Wells Fargo

Annual Meeting: April 25, 2015

When it was first announced that Wells Fargo would not be giving bonuses to the named executive officers this year journalists praised the board. It was seen as a sign of accountability in response to widespread consumer fraud charges. That scandal, spurred in part by an incentive-based corporate culture, resulted in a $185 million settlement with the Consumer Financial Protection Bureau, and in the departure of over 5,000 employees, including a few senior executives.

In response to the outcry, the board has taken some steps to limit payouts, particularly for departed CEO John Stumpf.

However, Wells Fargo still has extraordinarily high executive compensation. The actions taken do not go far enough to restore investor trust. President and CEO Timothy Sloan’s pay package grew 17% from last year to $13 million. Sloan did not receive a bonus this year, but the value of his stock award increased from $8 million to $10.5 million. The increase is more than double the $1 million non-equity incentive compensation award he received last year.

It is true that if the company fails to meet performance criteria those performance shares may be worth less than estimated, but they may also be worth more. The footnotes on the summary compensation table note that at the 150% of target award Sloan would receive 327,444 performance shares with a current value of $15,750,056.

In addition, Sloan has a hefty salary. In March of 2016, when he was promoted to president, Sloan’s salary was increased from $2 million to $2.4 million. As we noted in our analysis then, this was not only extremely high for a president of a company but was higher than that of the vast majority of CEOs of similarly sized companies.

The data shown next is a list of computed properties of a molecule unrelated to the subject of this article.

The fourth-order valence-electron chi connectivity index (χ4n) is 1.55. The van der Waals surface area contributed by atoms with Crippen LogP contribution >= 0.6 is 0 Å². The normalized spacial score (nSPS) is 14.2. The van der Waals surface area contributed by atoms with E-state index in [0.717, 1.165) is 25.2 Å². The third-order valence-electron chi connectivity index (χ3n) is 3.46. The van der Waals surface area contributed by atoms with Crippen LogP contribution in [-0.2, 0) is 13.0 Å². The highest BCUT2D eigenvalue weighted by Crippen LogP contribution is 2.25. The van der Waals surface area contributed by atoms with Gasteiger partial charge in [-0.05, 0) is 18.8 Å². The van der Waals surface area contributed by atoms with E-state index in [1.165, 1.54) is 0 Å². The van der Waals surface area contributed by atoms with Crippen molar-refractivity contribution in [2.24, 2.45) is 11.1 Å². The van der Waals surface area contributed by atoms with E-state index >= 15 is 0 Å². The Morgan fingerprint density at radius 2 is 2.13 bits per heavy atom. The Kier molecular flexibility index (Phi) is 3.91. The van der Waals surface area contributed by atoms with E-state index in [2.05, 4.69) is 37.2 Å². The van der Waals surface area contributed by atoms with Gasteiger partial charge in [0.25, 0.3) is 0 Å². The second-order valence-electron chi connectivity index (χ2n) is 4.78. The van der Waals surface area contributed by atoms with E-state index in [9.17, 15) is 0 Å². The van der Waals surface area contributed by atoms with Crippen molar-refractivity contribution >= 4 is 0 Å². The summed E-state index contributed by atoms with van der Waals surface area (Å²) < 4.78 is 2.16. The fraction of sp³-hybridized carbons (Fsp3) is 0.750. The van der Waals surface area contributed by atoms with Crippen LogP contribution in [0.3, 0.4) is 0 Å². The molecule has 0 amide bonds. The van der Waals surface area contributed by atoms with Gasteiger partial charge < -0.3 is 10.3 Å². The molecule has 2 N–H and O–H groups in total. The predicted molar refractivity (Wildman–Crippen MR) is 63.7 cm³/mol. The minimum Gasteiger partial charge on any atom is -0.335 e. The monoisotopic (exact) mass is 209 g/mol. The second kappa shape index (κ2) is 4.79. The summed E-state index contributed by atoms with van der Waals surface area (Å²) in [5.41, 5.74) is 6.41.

Compensation is only one issue shareholders will vote on at the upcoming annual meeting.  The Sisters of St. Francis of Philadelphia and sixteen co-filers have filed a proposal urging the company to report on the root causes of the fraudulent activity and steps taken to improve risk management and control process. Other proposal topics include a call for a report on lobbying; a proposal on gender equity; one on breaking up the bank; and, finally, one calling for adoption of an Indigenous People’s Rights Policy spurred by Wells’ funding of the Dakota Access Pipeline.

For many years to come, Wells Fargo will be held up as an example of impacts of poorly designed incentive plans and the very real impacts of reputational damage. The full extent of the damage is unknown, but it is likely that the Wells Fargo annual shareholder meeting will likely be one of the most interesting of 2017.